In 2014 Marin Cogen of National Journal published an article called “The Gonzo Option” in which Cogen offers a profile of former Montana Democrat Governor Brian Schweitzer. The article introduces Schweitzer to a larger audience and describes him as the “Gonzo” option for the Democrat presidential ticket. Schweitzer is opinionated. He is liberal on some issues; conservative on others. He doesn’t fit the Democrat mold in 2014 (or 2016) because he, among other things, is pro-Second Amendment and boasts an A+ rating from the NRA. While Schweitzer is a seasoned politician, he looks a lot like an unconventional outsider much like Thompson must have appeared in the Apsen election of 1970. As Bernie declared (and it has been recently confirmed through a huge email dump posted on Wikileaks), the fix was in for Hillary, so maybe we will have to wait some time for a Schwietzer candidacy.
Enter Trump. His nationalist campaign message makes blood nearly shoot out Van Jones’s eyes and stirs the hearts of middle-American conservatives (not all conservatives in fly-over country, but most). However, from his acceptance speech at the RNC many see a complex political viewpoint developing. Trump, like Schweitzer, is clearly conservative on some issues and quite liberal on others. Trump, like Thompson, is tapping into the growing sense of so many people who feel the last 8 years have been a disaster for them. They have been, effectively, on the other side looking in. Like it or not; it’s working.
Trump applied an important aspect of Gonzo in his campaign for the RNC nomination. He made the story about him as much as possible. When he wanted to dominate the news cycle he would change a primary acceptance speech into a press conference ensuring that all media outlets would give him ample airtime to set the narrative. When Ted Cruz was speaking at the convention, and it was clear Cruz was not going to endorse the nominee, Trump made a well-timed entrance into the Quicken Loans Arena–inserting himself into Cruz’s speech which had been the top story of the day on the Convention floor an in the press boxes. He is a lightening rod, a sure-shot ratings producer for TV stations and news outlets. Like him or hate him, he has brand recognition and he just steamrolled an established political party as a complete political outsider. He is bombastic, incidiary and improvisational. While predictable, we still listen to him, just as we listen to Schwietzer and read Thompson, because we know he will say something unexpected.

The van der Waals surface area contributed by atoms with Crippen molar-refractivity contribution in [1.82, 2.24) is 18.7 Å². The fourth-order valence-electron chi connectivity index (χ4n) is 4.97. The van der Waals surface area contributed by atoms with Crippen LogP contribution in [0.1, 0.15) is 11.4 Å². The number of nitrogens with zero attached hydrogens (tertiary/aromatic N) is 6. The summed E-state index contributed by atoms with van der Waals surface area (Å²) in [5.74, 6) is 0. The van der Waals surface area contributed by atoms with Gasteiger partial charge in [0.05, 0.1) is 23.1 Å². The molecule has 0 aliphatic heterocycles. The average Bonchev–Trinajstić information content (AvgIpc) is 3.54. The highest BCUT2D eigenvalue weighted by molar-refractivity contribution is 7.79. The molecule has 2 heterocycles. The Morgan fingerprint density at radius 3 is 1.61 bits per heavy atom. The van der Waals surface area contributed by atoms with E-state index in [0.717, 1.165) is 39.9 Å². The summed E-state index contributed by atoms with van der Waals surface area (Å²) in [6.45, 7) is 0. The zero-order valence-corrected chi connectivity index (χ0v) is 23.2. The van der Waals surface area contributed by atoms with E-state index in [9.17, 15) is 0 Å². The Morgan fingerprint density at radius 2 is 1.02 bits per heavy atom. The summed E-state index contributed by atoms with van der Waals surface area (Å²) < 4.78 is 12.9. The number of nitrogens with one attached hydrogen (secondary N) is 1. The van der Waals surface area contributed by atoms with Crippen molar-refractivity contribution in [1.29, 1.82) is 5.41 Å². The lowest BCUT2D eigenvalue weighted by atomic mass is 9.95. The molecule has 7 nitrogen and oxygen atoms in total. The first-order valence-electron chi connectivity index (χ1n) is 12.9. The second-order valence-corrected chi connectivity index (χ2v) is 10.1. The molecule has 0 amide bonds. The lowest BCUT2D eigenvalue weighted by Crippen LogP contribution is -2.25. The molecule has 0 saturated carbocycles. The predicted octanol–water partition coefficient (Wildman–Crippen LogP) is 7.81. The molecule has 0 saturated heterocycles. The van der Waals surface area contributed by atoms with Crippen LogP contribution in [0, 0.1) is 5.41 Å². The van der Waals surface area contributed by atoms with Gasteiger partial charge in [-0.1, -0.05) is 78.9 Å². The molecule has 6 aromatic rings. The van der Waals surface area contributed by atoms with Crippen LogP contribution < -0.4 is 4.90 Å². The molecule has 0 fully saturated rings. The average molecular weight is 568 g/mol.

Thompson, as I said, ended up losing his bid for Sherrif in 1970. The vote was close, but he lost. He did, however, help frame one of the greater upsets in the ’72 DNC primary by supporting Geroge McGovern in his work for Rolling Stone, and he is a long-standing American icon who will continue to prevail so long as we subject ourselves to elections every four years.
Is Trump the Gonzo candidate? Maybe he is. If Schweitzer is, as National Journal suggests, then there is a case Trup is too. He and Schweitzer share some similarities, though their backgrounds are quite different. Politically speaking, they both represent a new type of candidate in presidential politics–the unpolished and brash personalities who are not poll tested or beholden to one contemporary political ideology.
Would Thomposon endorse a Trump candidacy? Probably not. Trump’s acceptance speech revitalized the landscape of Fear and Loathing (and paranoia) Thompson railed against in nearly every piece of writing he published throughout the late 60s and 70s. So, Trump would certainly give Thompson plenty to write about today. Trump painted a pretty grim picture of America in his acceptance speech–a scene we haven’t seen since the 60s. To see Thompson’s comparisons of today and the 1960s would be insightful and illuminating. We could, perhaps, learn a great deal about ourselves and the hand we have all played in creating an environment in which Trump is a candidate for President.
What about Hillary? I don’t know if Thompson would support her either. Hunter was quite critical of the Clintons, particularly during the fallout of the Whitewater scandal. He would have plenty to say about the many scandals that have lingered around Mrs. Clinton. Thompson, a well-known harsh critic of Nixon, absolutely loathed cronyism and corruption.
So, it is difficult to say who Thompson would support today. Many of us in the voting public may be just as conflicted when it comes time to pull the lever for one of the two major candidates. Of the two party system, Thompson once said, “There’s a terrible danger in voting for the lesser of two evils because the parities can set it up that way.”
To put it another way, Evil is just one election away from the White House. Buckle up, America. We are in for a wild ride.